There is now an extensive literature on policy credibility, credibility being defined as the expectation that an announced policy will be carried out. Much of this literature has emphasized the role of a government’s “type” (for example, the relative weights it puts on the losses from inflation versus unemployment) in determining the credibility of a policy. When a policymaker delivers on an announced commitment to low inflation, this strengthens the belief that he really is inflation averse. Hence, a government that follows tough policies will see its reputation and the credibility of its commitment to anti-inflationary policies increase over time.
Whether or not an announced policy is carried out, however, reflects more than the policymaker’s intentions. The external situation can be as important. Because even a “tough” policymaker cannot ignore the cost of very high unemployment, he may renege on an anti-inflation commitment in sufficiently adverse circumstances, that is, in times of weak activity when pressures to restore high employment are strong. In short, the credibility the public assigns to an announced policy should therefore reflect external circumstances as well.
In assessing the effect of observed policy choices on credibility, the role of external circumstances may be especially important when policies have persistent effects on the economic environment. The purpose of this paper is to investigate the effect of such persistence and to demonstrate that if tough policies constrain the room for manoeuver in the future, then following a tough policy may actually harm rather than enhance credibility. For example, a tough anti-inflation policy today may raise unemployment well into the future, making the commitment to future anti-inflation policy less credible.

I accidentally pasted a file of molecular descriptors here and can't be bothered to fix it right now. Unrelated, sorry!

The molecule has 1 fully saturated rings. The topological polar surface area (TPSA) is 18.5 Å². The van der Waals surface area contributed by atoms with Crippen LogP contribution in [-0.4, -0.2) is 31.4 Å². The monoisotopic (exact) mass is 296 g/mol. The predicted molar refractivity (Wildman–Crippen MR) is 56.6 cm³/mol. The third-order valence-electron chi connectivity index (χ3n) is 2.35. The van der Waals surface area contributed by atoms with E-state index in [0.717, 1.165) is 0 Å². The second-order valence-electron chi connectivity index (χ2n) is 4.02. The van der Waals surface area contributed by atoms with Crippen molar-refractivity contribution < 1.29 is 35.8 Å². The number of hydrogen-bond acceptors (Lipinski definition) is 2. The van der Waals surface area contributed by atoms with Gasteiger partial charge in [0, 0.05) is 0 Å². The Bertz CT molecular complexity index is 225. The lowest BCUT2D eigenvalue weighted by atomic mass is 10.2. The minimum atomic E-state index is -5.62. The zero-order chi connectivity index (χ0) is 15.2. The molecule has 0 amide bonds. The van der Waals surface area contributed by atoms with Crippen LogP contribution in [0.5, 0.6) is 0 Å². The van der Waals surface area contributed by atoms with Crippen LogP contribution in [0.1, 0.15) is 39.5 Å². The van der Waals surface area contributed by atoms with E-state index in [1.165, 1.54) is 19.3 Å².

The effect of unemployment on credibility in France, using interest differentials relative to Germany as a measure of the perceived credibility of a country’s pledge to maintain a fixed parity in the EMS, supports this alternative view. In fact, though there was some weak evidence of the signalling role of unemployment in a period in the mid-1980s in which the priorities of the authorities had changed, in the earlier and later subperiods there seems to be clear evidence of a negative association between credibility and the unemployment rate. This suggests that both a policymaker’s reputation for pursuing a hard-currency peg and durably lower unemployment are necessary to convince investors of policy credibility. The results are far from conclusive, but they indicate that modeling credibility solely in terms of a policymaker’s preferences or intentions is seriously incomplete.